Yes, ceramic, not real, not artificial, not aluminum. No, they are not what you put your gifts under. They are small, lighted decorations ranging in size from about 11-18 inches tall. Once upon a time, way back in the ’60s or 70’s, it was popular to take a kind of ceramics class where the students decorated and painted previously made objects ranging from frog sculptures to miniature bathtubs. While I don’t care for most of these, I do love the Christmas trees. They have two basic parts: a stand with a lightbulb sticking up in the middle, and a hollow tree with many holes into which you insert the colored lights. The tree part fits over the lightbulb and when you plug it in, all the little lights on the tree glow. The effect works quite well.
I grew up surrounded by these trees at Christmas. My mom, my grandma, and my aunt each have a big one and a little one. Every year, mom digs them out for Christmas and puts the little lights in the holes with great care. They come in a wide variety. The individual ceramics student painted them and applied the fake snow, but that’s not all. Shapes, bulbs, and colors are different, and some have stars on top and music boxes in the bases. I even saw a white one once. Last year, my mom found me a gently used ceramic tree. The odd thing about it is that it has red birds for lights and someone glued them in so they wouldn’t have to put them in every year. We removed as many of the birds as possible. Strangely enough though, they do grow on you after a while.
My favorite ceramic tree is not the biggest or the one with the most features. It is the smallest one. For some reason, my mother’s small tree is slimmer than the others. It is an elegant pine color, a bit more blue than all the rest with small, jewel-tone lights that have stars on them.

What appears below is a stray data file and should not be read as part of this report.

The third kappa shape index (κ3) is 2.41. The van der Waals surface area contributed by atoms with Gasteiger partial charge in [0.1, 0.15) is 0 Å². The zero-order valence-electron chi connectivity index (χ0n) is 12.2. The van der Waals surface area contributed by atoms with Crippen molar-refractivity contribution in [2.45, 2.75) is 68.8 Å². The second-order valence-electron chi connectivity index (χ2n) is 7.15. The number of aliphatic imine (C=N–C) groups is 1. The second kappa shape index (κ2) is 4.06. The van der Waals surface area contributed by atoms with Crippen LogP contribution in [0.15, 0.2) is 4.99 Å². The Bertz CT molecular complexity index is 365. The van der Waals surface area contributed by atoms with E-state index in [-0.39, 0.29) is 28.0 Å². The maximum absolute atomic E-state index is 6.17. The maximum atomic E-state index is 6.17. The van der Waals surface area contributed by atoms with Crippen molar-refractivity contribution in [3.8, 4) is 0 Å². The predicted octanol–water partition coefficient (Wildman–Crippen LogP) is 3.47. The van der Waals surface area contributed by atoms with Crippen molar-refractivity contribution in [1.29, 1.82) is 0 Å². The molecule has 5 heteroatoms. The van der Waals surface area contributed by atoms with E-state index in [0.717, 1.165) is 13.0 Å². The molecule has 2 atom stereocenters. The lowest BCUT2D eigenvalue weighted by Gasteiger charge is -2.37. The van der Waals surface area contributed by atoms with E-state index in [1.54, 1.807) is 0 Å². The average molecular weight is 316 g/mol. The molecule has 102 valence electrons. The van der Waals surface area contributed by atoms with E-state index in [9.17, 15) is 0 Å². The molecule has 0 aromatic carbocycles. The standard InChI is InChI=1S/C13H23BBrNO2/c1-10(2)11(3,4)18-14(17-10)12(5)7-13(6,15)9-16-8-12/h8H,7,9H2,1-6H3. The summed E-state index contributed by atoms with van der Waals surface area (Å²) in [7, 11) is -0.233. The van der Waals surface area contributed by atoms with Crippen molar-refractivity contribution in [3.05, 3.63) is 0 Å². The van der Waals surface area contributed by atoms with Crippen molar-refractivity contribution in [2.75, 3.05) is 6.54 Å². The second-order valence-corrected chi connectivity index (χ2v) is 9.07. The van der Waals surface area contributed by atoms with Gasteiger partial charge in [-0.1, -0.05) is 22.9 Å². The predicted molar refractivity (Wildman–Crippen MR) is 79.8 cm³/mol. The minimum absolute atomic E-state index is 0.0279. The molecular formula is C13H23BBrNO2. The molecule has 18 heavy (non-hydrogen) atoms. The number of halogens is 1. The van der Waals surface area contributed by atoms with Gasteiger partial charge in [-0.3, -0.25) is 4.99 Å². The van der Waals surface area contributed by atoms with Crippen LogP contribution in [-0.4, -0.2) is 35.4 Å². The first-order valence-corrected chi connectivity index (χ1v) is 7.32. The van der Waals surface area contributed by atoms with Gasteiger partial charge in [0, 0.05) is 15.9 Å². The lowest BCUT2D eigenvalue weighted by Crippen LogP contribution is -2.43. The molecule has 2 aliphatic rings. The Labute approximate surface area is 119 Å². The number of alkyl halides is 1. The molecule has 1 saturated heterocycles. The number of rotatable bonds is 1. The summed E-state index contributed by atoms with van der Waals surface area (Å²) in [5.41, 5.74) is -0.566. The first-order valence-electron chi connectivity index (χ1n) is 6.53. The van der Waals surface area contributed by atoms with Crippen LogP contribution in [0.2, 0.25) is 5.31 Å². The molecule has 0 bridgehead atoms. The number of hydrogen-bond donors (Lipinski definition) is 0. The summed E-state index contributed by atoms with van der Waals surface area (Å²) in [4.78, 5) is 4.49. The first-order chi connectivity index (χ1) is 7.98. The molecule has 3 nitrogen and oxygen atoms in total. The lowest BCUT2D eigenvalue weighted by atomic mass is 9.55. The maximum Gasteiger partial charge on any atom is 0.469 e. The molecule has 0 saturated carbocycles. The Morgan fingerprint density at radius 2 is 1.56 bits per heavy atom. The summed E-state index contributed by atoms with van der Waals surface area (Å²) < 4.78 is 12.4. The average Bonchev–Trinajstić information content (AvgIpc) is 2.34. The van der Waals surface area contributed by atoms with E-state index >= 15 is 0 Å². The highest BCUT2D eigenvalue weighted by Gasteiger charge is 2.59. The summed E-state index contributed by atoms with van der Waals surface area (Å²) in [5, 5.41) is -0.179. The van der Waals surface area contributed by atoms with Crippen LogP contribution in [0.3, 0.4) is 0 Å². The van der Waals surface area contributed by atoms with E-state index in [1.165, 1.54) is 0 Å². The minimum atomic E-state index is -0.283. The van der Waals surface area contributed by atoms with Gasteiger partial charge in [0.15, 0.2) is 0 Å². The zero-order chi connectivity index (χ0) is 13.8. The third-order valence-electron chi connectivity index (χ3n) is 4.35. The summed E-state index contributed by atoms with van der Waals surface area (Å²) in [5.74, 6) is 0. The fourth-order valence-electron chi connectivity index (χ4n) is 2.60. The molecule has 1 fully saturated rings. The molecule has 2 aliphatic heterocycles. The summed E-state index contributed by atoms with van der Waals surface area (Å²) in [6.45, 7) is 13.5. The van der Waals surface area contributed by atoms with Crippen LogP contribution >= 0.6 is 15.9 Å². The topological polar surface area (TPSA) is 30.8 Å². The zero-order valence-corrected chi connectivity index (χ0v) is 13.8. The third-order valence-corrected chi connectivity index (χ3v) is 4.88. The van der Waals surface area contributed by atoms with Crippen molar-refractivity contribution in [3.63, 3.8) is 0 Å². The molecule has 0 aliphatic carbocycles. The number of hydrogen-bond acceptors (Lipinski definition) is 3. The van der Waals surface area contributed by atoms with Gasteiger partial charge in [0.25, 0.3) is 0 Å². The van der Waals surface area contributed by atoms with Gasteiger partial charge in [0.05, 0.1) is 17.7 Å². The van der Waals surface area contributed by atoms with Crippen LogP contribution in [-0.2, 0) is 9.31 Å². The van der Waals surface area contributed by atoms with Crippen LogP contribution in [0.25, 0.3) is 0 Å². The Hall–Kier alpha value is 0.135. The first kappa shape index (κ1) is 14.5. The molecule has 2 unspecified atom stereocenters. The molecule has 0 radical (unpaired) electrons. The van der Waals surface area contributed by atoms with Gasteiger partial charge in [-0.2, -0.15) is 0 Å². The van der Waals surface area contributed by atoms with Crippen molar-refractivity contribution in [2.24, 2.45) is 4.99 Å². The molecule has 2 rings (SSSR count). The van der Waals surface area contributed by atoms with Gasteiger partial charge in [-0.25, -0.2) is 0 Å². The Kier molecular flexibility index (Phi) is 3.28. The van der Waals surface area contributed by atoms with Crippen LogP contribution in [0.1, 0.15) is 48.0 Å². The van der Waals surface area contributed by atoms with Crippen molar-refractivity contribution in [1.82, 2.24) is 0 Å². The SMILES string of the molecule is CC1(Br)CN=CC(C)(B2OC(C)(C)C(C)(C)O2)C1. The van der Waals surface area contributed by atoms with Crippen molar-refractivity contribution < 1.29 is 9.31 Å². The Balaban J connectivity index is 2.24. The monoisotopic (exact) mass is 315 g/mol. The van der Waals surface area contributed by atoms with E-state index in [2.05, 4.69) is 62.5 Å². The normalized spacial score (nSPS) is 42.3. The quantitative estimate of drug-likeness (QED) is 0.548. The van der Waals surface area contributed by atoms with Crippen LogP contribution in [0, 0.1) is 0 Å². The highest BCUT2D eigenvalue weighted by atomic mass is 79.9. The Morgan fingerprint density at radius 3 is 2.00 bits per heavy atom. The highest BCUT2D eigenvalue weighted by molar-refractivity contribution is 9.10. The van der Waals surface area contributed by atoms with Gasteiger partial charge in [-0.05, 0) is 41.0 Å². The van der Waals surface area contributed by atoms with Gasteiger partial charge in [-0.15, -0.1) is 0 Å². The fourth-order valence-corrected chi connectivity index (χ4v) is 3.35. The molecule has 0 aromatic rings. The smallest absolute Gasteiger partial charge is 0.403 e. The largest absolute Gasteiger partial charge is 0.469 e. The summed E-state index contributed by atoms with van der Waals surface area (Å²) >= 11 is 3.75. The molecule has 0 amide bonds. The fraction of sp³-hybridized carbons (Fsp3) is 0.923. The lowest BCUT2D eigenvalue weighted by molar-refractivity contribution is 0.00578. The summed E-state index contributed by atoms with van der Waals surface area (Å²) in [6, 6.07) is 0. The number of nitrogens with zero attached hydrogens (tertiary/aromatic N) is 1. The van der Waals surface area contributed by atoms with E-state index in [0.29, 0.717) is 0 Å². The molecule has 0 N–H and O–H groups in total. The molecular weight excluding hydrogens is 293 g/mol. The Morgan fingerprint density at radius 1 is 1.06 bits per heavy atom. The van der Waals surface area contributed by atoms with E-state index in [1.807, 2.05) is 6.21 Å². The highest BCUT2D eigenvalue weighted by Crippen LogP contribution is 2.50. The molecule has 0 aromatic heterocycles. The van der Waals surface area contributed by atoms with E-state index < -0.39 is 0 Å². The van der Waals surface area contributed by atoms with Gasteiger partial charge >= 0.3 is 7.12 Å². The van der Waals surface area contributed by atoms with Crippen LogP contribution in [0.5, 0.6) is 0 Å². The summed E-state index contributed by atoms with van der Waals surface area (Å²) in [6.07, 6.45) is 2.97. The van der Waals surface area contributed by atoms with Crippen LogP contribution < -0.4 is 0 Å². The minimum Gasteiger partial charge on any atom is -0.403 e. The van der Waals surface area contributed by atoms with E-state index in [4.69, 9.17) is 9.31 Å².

Christmas is a time to enjoy your family and traditions, not worry that those traditions are weird. Because they’re not really weird, they’re unique and special to you. So we have our ceramic trees, and love them.
After going to college in the south, my northern blood has thinned and my toleration for cold has decreased. I’m also confronting the reality of winter driving conditions. It’s almost enough to make me dislike winter weather, but not quite. Snow is pretty. Our first snowfall of the year appeared not too long ago to rescue me from the gloom and grey of the not fall not winter landscape. Suddenly, the dull old world is fresh and new again.
I live in an area with a lot of small towns. The sense of community and history in these places fascinates me. They’re so small and simple and so layered and complex at the same time. You can see the marks different eras and trend have left on them. A few weeks ago, I got curious about a nearby small town (officially named a village) and decided to go exploring with my camera friend. I ignored the recently constructed stores and gas stations near the highway and headed into the older center of town. There’s not much to see, but what I did see brought to mind a list of questions. Why did they paint the town hall blue? Whose idea was that? Did there used to be another building next to that one? You could imagine a hundred stories.
I’m working on editing and posting some shoots from a few weeks back. These were taken about three weeks ago when there was still a bit of fall vegetation or remains thereof scattered about the yard. It was a bit dim, but there was light, interesting light. I’m a great believer in the idea that if you feel like taking pictures, you should. So I did, and this is the result.
P.S. I’m experimenting with different ways of displaying photos on my blog (galleries, slide shows) please let me know what you like best.